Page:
Through the winter and spring, many economists expected wages to
This wage spiral would be the inevitable result of the nation's
low unemployment rate: companies would be forced to bid for scarce
workers, and wages would finally behave as they once did - rising
briskly for millions of people.
But the big wage increases never materialized, and now the
window of opportunity has passed. With the economy hanging on the
edge of a recession, the demand for workers has begun to ease.
Companies are creating fewer new jobs than earlier in the year,
a trend likely to show up again in the July employment figures, due
out Friday. The civilian unemployment rate might even begin to rise
from its June level of 5.2 percent, some forecasts contend.
``We just missed wage acceleration,'' said Roger Brinner, chief
economist at Data Resources Inc. He argues that Labor Department
data showed the beginnings of wage acceleration in this year's first
quarter, an argument that others dispute.
Wages have indeed risen more rapidly this year than last, as
Brinner notes. But when adjustments are made for inflation, both
hourly wages and total hourly compensation (including company-paid
health insurance premiums and other benefits) failed to budge.
The economic slowdown is temporary, of course. Eventually, the
economy will grow again.
And then the old question will return: why did wages fail to
rise, given an unemployment rate under 5.5 percent for 15 months?
Could it happen again?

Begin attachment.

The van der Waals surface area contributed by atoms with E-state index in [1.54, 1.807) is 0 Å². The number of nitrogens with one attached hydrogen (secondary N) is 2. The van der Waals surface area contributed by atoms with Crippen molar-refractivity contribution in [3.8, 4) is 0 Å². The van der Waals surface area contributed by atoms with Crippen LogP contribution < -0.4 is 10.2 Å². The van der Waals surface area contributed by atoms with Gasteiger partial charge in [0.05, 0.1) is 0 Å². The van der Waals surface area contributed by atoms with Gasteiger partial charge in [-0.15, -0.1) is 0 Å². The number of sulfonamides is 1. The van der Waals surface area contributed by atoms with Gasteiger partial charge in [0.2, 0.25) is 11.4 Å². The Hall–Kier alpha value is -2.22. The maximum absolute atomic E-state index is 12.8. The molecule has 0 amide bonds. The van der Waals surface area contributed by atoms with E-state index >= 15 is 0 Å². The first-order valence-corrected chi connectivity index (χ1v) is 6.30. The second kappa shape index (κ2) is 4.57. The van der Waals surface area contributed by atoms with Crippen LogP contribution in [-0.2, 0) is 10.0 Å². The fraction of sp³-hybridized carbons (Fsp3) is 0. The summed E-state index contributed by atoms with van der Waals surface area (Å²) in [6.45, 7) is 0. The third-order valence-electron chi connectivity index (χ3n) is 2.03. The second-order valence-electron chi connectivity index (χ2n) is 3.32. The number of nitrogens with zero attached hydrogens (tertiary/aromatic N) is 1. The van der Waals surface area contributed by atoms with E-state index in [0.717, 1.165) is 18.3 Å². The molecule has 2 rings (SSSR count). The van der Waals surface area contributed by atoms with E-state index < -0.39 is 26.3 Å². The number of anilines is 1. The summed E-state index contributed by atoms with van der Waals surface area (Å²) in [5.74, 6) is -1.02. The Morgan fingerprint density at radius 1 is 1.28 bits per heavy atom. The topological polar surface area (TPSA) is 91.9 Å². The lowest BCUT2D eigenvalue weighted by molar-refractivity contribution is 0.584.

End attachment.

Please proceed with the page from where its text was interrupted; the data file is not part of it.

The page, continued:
Not since the early 1970's has unemployment been so low for so
long, and in those days wages did rise significantly.
``I was surprised by the fact that wages were more well behaved
than people would have anticipated,'' said Robert Parry, president
of the Federal Reserve Bank of San Francisco.
Parry and many other economists had believed that as labor
shortages developed, wages would accelerate and so would the
inflation rate, as companies raised prices to cover higher labor
Now economists are scrambling for explanations of the unorthodox
behavior of wages. Many factors are cited, ``but no one really
understands why wage acceleration did not take place,'' said Orley
C. Ashenfelter, a labor economist at Princeton University.
Some of the contributing factors are already well known, of
course, among them the mass layoffs in the early 1980's, the erosion
of union power, the frequency with which employers closed factories
and switched production to low-wage countries and the great concern
over job security.
In addition, some economists consider the low unemployment rate
Part-time employees and temporary workers, for example, count
among the employed, helping to hold down the unemployment rate. …